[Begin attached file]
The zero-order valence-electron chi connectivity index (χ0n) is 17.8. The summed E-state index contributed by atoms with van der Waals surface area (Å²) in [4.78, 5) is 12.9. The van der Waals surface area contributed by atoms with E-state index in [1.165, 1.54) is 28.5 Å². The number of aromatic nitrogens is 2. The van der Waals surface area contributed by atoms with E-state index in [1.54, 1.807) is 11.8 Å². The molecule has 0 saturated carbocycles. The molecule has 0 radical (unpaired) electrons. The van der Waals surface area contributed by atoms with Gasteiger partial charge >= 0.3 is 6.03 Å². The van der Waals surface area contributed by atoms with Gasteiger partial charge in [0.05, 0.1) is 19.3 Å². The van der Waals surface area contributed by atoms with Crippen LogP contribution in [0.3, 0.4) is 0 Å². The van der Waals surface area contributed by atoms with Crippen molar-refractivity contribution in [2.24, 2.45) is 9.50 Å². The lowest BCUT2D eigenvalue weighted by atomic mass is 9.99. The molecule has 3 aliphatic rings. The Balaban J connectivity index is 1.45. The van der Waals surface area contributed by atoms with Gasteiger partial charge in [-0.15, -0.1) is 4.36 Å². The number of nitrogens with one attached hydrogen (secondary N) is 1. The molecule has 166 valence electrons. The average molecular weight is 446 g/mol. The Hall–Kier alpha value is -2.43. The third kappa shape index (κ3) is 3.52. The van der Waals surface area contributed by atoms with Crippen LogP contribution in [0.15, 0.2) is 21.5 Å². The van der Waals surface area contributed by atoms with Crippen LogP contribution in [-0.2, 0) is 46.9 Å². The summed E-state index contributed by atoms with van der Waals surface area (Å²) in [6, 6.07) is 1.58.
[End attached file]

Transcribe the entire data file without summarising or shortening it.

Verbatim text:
The zero-order valence-electron chi connectivity index (χ0n) is 17.8. The summed E-state index contributed by atoms with van der Waals surface area (Å²) in [4.78, 5) is 12.9. The van der Waals surface area contributed by atoms with E-state index in [1.165, 1.54) is 28.5 Å². The number of aromatic nitrogens is 2. The van der Waals surface area contributed by atoms with E-state index in [1.54, 1.807) is 11.8 Å². The molecule has 0 saturated carbocycles. The molecule has 0 radical (unpaired) electrons. The van der Waals surface area contributed by atoms with Gasteiger partial charge >= 0.3 is 6.03 Å². The van der Waals surface area contributed by atoms with Gasteiger partial charge in [0.05, 0.1) is 19.3 Å². The van der Waals surface area contributed by atoms with Crippen LogP contribution in [0.3, 0.4) is 0 Å². The van der Waals surface area contributed by atoms with Crippen molar-refractivity contribution in [2.24, 2.45) is 9.50 Å². The lowest BCUT2D eigenvalue weighted by atomic mass is 9.99. The molecule has 3 aliphatic rings. The Balaban J connectivity index is 1.45. The van der Waals surface area contributed by atoms with Gasteiger partial charge in [-0.15, -0.1) is 4.36 Å². The number of nitrogens with one attached hydrogen (secondary N) is 1. The molecule has 166 valence electrons. The average molecular weight is 446 g/mol. The Hall–Kier alpha value is -2.43. The third kappa shape index (κ3) is 3.52. The van der Waals surface area contributed by atoms with Crippen LogP contribution in [0.15, 0.2) is 21.5 Å². The van der Waals surface area contributed by atoms with Crippen LogP contribution in [-0.2, 0) is 46.9 Å². The summed E-state index contributed by atoms with van der Waals surface area (Å²) in [6, 6.07) is 1.58.